Winning an important exception to U.S. export curbs, Netscape Communications Inc. and Microsoft Corp. said they received federal approval to sell their most sophisticated data-scrambling technology to overseas banks. The companies’ encryption software is the most advanced the U.S. government has approved for export on a wide scale, a possible sign of increased flexibility on the government’s part. Current export restrictions forbid U.S. companies from selling such technology overseas because of concerns it could fall into the wrong hands and enable wrongdoers to mask illicit electronic activities such as money laundering. Redmond, Wash.-based Microsoft and Mountain View-based Netscape said they were able to win the exception after many months of negotiations with the Commerce Department. Current law is more lenient on the sale of software to overseas banks, since regulations generally require banks to keep detailed records of transactions. A Commerce Department spokeswoman could not be reached for comment. The companies are exporting the encryption technology in versions of their browser software for cruising the Internet and in “server” software used by banks to manage online transactions. On Nasdaq, Netscape shares rose $1.69 to close at $35.75; Microsoft rose $4 to close at $132.06.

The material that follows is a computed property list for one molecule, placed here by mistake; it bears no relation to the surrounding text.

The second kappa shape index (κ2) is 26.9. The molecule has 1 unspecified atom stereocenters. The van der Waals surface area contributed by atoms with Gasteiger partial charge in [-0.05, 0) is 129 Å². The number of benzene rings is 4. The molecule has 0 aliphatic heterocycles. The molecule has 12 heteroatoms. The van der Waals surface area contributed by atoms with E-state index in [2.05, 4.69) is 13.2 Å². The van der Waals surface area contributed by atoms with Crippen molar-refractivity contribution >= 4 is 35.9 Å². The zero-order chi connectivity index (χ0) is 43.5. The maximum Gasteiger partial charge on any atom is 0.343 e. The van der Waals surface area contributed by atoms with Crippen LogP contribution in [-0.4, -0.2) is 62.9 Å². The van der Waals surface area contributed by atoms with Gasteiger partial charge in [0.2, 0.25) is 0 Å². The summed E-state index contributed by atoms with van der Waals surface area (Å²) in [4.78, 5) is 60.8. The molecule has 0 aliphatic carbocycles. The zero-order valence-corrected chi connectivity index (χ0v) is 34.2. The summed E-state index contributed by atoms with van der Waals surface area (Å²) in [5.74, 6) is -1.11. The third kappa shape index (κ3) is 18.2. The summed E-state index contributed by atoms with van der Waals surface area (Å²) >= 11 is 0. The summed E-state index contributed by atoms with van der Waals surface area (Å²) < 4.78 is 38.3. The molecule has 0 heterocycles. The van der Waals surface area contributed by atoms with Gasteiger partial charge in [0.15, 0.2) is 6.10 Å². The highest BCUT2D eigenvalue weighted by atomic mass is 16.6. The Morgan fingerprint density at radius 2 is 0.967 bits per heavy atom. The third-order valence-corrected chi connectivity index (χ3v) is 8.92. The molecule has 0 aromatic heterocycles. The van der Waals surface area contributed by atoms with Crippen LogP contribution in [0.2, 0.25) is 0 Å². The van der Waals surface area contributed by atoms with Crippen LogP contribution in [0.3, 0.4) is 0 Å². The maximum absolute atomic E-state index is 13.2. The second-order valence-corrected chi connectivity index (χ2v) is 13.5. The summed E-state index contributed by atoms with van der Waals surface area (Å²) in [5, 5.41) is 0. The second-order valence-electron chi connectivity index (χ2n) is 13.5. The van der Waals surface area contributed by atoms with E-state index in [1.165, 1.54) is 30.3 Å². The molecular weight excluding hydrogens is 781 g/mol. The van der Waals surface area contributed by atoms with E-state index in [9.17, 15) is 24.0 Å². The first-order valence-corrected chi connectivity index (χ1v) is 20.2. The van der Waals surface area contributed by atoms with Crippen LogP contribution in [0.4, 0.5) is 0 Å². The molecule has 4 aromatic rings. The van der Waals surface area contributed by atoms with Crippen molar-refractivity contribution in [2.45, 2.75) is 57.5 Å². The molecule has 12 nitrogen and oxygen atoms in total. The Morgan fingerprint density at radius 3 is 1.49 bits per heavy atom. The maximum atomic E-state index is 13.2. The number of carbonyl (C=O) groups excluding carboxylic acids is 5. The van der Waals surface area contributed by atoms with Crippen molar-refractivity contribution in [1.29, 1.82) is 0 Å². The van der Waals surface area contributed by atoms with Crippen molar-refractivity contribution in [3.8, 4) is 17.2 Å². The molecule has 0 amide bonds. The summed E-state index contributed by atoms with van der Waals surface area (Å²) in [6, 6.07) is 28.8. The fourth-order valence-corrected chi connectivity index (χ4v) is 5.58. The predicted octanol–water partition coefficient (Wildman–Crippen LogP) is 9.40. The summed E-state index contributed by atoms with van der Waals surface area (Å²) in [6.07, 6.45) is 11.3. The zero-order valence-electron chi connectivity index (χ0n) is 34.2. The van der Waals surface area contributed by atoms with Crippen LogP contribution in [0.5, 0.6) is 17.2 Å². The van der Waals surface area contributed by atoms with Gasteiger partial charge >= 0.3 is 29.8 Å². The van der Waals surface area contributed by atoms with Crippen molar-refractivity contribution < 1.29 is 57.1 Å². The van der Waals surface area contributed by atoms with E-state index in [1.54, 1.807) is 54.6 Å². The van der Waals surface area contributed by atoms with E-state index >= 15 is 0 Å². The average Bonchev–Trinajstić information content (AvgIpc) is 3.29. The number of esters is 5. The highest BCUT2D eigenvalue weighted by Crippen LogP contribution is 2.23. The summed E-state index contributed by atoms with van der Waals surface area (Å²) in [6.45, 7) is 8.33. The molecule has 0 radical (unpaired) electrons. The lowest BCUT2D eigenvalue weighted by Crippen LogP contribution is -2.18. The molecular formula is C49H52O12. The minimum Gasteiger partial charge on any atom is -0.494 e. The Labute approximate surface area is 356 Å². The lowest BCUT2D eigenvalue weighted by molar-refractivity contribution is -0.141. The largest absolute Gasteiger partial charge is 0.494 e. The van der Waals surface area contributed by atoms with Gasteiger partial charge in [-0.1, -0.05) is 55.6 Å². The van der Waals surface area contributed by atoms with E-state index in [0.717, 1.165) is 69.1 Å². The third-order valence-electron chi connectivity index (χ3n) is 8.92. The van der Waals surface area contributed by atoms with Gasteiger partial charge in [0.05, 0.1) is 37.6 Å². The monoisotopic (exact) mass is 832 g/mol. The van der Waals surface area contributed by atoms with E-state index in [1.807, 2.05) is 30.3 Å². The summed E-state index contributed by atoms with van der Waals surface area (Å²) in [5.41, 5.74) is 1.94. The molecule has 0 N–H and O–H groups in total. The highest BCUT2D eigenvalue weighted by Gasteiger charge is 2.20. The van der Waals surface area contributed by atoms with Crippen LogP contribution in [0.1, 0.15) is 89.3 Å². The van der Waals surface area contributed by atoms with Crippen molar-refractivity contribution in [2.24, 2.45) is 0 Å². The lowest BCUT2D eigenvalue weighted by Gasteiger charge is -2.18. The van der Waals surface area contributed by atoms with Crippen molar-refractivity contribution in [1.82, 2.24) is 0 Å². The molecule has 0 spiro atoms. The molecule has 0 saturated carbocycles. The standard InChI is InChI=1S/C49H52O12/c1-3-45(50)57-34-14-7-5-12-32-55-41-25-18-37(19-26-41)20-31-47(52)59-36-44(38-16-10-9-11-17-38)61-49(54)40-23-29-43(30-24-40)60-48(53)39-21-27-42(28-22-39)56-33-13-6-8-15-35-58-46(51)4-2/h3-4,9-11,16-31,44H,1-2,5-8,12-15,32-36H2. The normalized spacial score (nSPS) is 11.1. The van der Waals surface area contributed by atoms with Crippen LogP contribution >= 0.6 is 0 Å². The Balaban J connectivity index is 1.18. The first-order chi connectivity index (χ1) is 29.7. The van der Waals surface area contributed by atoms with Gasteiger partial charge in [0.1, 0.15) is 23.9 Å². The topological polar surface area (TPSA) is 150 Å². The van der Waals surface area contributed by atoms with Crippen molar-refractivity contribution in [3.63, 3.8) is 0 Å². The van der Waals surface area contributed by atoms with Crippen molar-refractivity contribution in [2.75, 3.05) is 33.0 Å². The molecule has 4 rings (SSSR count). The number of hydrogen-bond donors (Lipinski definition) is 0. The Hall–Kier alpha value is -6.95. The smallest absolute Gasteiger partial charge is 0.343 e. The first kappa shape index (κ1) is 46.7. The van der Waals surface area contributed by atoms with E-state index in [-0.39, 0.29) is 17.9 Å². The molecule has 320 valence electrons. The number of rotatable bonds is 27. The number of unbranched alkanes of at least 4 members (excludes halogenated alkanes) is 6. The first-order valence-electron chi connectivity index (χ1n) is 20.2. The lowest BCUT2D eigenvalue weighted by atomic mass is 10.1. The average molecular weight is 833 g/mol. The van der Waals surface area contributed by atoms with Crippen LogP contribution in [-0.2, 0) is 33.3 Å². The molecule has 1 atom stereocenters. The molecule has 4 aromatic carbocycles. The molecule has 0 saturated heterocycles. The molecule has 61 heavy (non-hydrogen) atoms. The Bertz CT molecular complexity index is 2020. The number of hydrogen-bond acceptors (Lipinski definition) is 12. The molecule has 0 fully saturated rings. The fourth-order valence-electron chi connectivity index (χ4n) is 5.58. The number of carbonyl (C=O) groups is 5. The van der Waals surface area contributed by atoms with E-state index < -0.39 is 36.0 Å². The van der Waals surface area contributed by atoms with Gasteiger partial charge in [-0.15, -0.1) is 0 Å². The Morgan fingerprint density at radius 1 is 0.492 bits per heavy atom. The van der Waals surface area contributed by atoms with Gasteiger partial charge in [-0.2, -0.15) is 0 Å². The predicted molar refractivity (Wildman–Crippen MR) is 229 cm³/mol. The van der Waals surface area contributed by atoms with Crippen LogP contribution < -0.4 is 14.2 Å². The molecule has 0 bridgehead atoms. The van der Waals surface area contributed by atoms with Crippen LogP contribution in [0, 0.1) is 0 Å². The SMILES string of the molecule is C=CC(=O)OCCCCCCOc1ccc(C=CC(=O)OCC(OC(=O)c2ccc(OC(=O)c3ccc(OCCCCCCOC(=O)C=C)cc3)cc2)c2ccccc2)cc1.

Firms Get OK to Export Encryption Software